Will Australia Bow Down? China Wants Labour Importation Part of Free Trade Agreement

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By Esther Tanquintic-Misa | April 16, 2014 1:13 PM EST

Australia's definitely eager to clinch a free trade agreement with China, the world's second-largest economy. But will it bow down to the demands of the other Asian and bigger country? China wants the free trade agreement to include provisions, allowing the entry of foreign workers to work on Chinese-funded projects.

REUTERS/Parker Song/Pool
Australian Prime Minister Tony Abbott (C) talks to Chinese President Xi Jinping (R) before a meeting at the Great Hall of the People in Beijing, April 11, 2014. REUTERS/Parker Song/Pool

It's one of two major stalemates now towards the realization of an FTA between Australia and China. The other is investment.

Earlier, Australian Prime Minister Tony Abbott has already allowed so to speak that Chinese enterprises be afforded special treatment. This will happen by removing or changing the rule that the Foreign Investment Review Board needs to approve first all investments into the country. It's the same thing being given to South Korea and Japan. FIRB threshold conditions will be lifted from $248 million to $1 billion for investment by a private company.

To work around the stalemate, Mr Abbott has instead offered issuing 457 visas to projects that the Chinese want to build that require skills that cannot be obtained in Australia, according to a report by the Australian Financial Review.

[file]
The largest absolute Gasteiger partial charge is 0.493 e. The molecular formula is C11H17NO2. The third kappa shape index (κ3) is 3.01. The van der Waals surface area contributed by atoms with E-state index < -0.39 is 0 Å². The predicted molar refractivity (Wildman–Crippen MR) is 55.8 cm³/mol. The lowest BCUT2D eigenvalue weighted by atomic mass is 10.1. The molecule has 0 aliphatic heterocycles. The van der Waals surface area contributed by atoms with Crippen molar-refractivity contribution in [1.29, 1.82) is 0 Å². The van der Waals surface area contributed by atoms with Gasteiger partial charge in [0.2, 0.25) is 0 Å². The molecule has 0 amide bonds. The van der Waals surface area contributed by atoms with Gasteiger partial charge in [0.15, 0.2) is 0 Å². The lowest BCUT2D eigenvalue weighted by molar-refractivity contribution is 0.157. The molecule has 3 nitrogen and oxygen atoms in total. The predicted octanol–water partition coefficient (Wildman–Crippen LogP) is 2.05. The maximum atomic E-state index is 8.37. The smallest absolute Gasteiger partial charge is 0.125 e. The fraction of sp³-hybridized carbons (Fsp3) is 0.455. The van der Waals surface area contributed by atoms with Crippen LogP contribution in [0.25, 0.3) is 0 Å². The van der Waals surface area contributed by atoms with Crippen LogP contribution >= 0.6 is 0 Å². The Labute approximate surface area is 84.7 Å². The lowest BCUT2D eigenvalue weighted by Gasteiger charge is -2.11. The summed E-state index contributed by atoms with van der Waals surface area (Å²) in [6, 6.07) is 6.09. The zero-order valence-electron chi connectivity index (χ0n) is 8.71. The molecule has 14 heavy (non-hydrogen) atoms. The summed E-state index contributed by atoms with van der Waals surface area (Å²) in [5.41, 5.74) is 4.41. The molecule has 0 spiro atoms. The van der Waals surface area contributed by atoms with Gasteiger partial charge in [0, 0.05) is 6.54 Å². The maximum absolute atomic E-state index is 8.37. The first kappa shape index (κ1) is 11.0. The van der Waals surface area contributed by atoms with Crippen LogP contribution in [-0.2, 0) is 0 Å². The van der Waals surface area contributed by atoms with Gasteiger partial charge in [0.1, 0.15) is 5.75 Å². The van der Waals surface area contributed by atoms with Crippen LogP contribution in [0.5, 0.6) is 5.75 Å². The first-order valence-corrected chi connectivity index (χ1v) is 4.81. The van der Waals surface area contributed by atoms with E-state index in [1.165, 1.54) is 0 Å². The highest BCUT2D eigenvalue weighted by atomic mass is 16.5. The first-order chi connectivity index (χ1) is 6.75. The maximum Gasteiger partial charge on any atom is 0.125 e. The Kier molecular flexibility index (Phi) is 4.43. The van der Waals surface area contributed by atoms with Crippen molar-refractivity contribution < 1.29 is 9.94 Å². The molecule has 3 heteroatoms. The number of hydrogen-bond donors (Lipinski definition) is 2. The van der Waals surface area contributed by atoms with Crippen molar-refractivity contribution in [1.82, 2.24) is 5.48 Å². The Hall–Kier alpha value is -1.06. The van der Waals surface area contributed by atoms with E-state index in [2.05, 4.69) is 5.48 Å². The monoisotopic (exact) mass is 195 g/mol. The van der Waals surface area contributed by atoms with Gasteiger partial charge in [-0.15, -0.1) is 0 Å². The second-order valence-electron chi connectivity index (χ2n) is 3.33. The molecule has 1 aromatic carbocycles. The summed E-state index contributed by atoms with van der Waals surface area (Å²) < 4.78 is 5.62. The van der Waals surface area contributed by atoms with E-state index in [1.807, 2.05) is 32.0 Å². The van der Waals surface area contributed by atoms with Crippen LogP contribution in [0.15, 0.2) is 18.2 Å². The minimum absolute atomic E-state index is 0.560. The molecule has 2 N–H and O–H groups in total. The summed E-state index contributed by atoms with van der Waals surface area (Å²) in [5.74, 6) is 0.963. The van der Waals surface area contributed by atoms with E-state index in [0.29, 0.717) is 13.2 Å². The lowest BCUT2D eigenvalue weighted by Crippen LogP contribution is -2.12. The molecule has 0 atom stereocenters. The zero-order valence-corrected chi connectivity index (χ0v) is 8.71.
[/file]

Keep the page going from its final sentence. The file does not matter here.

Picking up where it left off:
"We now appreciate that most state-owned enterprises have a highly commercial culture," Mr Abbott said in Shanghai last week. "They're not nationalised industries that we used to have in Australia."

But the Australian PM knows he cannot give in to China's demands, otherwise he risks severe domestic political backlash.

"They (China) are pushing pretty hard on this sort of thing, especially on regional projects," the AFR report quoted an unidentified source. "They can be deployed quickly and bring in the skills they need."

"It's one of the issues being discussed but we're not going to open the ­floodgates."

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(Photo: REUTERS/Parker Song/Pool / )
Australian Prime Minister Tony Abbott (C) talks to Chinese President Xi Jinping (R) before a meeting at the Great Hall of the People in Beijing, April 11, 2014. REUTERS/Parker Song/Pool
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